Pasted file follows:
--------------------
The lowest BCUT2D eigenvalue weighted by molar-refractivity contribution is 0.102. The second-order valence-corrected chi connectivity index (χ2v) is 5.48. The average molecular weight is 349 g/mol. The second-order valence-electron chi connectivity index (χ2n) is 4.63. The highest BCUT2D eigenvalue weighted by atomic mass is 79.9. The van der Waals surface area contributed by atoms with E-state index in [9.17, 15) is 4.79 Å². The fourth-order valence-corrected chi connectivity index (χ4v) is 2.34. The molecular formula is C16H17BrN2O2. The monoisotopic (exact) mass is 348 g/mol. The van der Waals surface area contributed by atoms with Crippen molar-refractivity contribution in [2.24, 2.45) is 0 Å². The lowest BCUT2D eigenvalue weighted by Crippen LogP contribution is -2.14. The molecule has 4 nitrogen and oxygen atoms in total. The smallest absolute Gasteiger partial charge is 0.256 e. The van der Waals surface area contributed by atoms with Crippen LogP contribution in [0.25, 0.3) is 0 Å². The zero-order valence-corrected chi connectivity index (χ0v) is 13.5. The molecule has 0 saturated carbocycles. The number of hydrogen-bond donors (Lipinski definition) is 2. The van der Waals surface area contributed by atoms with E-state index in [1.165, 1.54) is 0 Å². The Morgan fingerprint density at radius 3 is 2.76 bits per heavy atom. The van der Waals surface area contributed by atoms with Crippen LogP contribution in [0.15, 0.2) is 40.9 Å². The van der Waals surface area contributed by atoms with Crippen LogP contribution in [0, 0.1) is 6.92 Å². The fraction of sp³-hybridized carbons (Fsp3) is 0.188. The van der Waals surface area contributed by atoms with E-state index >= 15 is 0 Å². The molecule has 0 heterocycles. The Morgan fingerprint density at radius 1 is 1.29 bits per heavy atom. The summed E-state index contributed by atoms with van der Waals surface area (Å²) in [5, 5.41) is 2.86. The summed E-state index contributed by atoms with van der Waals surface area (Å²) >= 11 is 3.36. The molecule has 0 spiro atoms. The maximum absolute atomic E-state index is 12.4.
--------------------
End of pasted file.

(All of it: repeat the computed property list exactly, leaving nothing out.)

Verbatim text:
The lowest BCUT2D eigenvalue weighted by molar-refractivity contribution is 0.102. The second-order valence-corrected chi connectivity index (χ2v) is 5.48. The average molecular weight is 349 g/mol. The second-order valence-electron chi connectivity index (χ2n) is 4.63. The highest BCUT2D eigenvalue weighted by atomic mass is 79.9. The van der Waals surface area contributed by atoms with E-state index in [9.17, 15) is 4.79 Å². The fourth-order valence-corrected chi connectivity index (χ4v) is 2.34. The molecular formula is C16H17BrN2O2. The monoisotopic (exact) mass is 348 g/mol. The van der Waals surface area contributed by atoms with Crippen molar-refractivity contribution in [2.24, 2.45) is 0 Å². The lowest BCUT2D eigenvalue weighted by Crippen LogP contribution is -2.14. The molecule has 4 nitrogen and oxygen atoms in total. The smallest absolute Gasteiger partial charge is 0.256 e. The van der Waals surface area contributed by atoms with Crippen LogP contribution in [0.25, 0.3) is 0 Å². The zero-order valence-corrected chi connectivity index (χ0v) is 13.5. The molecule has 0 saturated carbocycles. The number of hydrogen-bond donors (Lipinski definition) is 2. The van der Waals surface area contributed by atoms with E-state index in [1.165, 1.54) is 0 Å². The Morgan fingerprint density at radius 3 is 2.76 bits per heavy atom. The van der Waals surface area contributed by atoms with Crippen LogP contribution in [0.15, 0.2) is 40.9 Å². The van der Waals surface area contributed by atoms with Crippen LogP contribution in [0, 0.1) is 6.92 Å². The fraction of sp³-hybridized carbons (Fsp3) is 0.188. The van der Waals surface area contributed by atoms with E-state index >= 15 is 0 Å². The molecule has 0 heterocycles. The Morgan fingerprint density at radius 1 is 1.29 bits per heavy atom. The summed E-state index contributed by atoms with van der Waals surface area (Å²) in [5, 5.41) is 2.86. The summed E-state index contributed by atoms with van der Waals surface area (Å²) >= 11 is 3.36. The molecule has 0 spiro atoms. The maximum absolute atomic E-state index is 12.4.